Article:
Re: [PATCH RFC v3 05/22] OvmfPkg: reserve Secrets page in MEMFD


Laszlo Ersek
 

On 06/07/21 17:58, Brijesh Singh wrote:

On 6/7/21 7:26 AM, Laszlo Ersek wrote:
On 05/27/21 01:11, Brijesh Singh wrote:
BZ: https://nam11.safelinks.protection.outlook.com/?url=https%3A%2F%2Fbugzilla.tianocore.org%2Fshow_bug.cgi%3Fid%3D3275&;data=04%7C01%7Cbrijesh.singh%40amd.com%7C32a95d87f0984b88080708d929af878f%7C3dd8961fe4884e608e11a82d994e183d%7C0%7C0%7C637586656154129803%7CUnknown%7CTWFpbGZsb3d8eyJWIjoiMC4wLjAwMDAiLCJQIjoiV2luMzIiLCJBTiI6Ik1haWwiLCJXVCI6Mn0%3D%7C1000&sdata=JyrMLVE%2BMNq%2B1sUTI7WnbxkjloKi81PcISiLvz2geLg%3D&reserved=0

When AMD SEV is enabled in the guest VM, a hypervisor need to insert a
secrets page.
For pure SEV?
The secrets page is applicable to all the SEV's (SEV, SEV-ES and
SEV-SNP) but there is some difference see below.



When SEV-SNP is enabled, the secrets page contains the VM platform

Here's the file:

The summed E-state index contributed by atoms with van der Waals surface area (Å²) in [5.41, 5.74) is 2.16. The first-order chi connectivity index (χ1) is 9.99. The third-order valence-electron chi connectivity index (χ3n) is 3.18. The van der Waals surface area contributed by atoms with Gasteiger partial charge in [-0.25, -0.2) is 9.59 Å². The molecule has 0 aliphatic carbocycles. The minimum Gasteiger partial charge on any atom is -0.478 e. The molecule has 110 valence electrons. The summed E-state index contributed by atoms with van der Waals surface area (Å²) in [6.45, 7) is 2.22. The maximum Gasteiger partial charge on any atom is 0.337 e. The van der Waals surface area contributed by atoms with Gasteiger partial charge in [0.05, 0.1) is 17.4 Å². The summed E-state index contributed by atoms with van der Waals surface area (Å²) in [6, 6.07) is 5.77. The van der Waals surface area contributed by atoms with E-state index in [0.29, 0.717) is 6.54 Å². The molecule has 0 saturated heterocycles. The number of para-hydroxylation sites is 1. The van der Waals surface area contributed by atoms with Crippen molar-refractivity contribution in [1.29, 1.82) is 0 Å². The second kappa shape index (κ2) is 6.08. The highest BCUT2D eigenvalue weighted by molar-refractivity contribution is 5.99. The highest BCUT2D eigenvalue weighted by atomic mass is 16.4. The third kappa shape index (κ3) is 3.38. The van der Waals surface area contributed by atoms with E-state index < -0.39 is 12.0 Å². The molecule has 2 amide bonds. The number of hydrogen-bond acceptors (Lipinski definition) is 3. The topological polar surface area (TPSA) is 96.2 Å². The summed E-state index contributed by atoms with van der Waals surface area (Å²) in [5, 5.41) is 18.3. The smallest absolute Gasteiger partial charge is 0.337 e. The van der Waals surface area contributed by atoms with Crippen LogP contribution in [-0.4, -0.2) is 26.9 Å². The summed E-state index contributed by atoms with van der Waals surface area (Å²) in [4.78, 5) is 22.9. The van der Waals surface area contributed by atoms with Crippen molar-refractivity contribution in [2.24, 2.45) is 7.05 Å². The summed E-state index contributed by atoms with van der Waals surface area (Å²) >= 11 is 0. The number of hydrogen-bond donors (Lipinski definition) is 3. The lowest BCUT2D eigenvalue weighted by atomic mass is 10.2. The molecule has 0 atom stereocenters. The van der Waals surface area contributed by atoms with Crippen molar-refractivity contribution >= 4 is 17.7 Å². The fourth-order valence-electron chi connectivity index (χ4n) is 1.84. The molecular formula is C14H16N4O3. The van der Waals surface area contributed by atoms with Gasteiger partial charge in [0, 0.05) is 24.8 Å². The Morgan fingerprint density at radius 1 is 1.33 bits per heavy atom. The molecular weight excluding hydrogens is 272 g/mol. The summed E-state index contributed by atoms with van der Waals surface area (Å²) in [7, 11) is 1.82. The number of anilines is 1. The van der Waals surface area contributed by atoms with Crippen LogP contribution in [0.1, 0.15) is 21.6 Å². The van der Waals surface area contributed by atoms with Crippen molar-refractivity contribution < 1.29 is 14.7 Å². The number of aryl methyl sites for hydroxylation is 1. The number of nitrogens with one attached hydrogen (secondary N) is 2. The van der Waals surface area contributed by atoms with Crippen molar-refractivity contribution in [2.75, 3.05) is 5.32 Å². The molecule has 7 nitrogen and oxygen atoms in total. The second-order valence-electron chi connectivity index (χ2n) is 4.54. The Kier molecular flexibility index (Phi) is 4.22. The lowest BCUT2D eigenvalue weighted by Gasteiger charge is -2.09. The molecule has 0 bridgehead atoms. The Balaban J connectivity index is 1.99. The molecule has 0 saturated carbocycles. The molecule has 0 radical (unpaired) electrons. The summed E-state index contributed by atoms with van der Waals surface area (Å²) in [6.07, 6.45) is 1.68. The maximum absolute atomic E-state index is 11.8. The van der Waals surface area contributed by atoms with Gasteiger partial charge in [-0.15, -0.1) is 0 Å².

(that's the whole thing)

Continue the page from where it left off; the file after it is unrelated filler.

communication keys. The guest BIOS and OS can use this key to communicate
with the SEV firmware to get attesation report. See the SEV-SNP firmware
spec for more details for the content of the secrets page.

When SEV and SEV-ES is enabled, the secrets page contains the information
provided by the guest owner after the attestation. See the SEV
LAUNCH_SECRET command for more details.

Cc: James Bottomley <jejb@linux.ibm.com>
Cc: Min Xu <min.m.xu@intel.com>
Cc: Jiewen Yao <jiewen.yao@intel.com>
Cc: Tom Lendacky <thomas.lendacky@amd.com>
Cc: Jordan Justen <jordan.l.justen@intel.com>
Cc: Ard Biesheuvel <ardb+tianocore@kernel.org>
Cc: Laszlo Ersek <lersek@redhat.com>
Cc: Erdem Aktas <erdemaktas@google.com>
Signed-off-by: Brijesh Singh <brijesh.singh@amd.com>
---
OvmfPkg/OvmfPkgX64.dsc | 2 ++
OvmfPkg/OvmfPkgX64.fdf | 5 +++++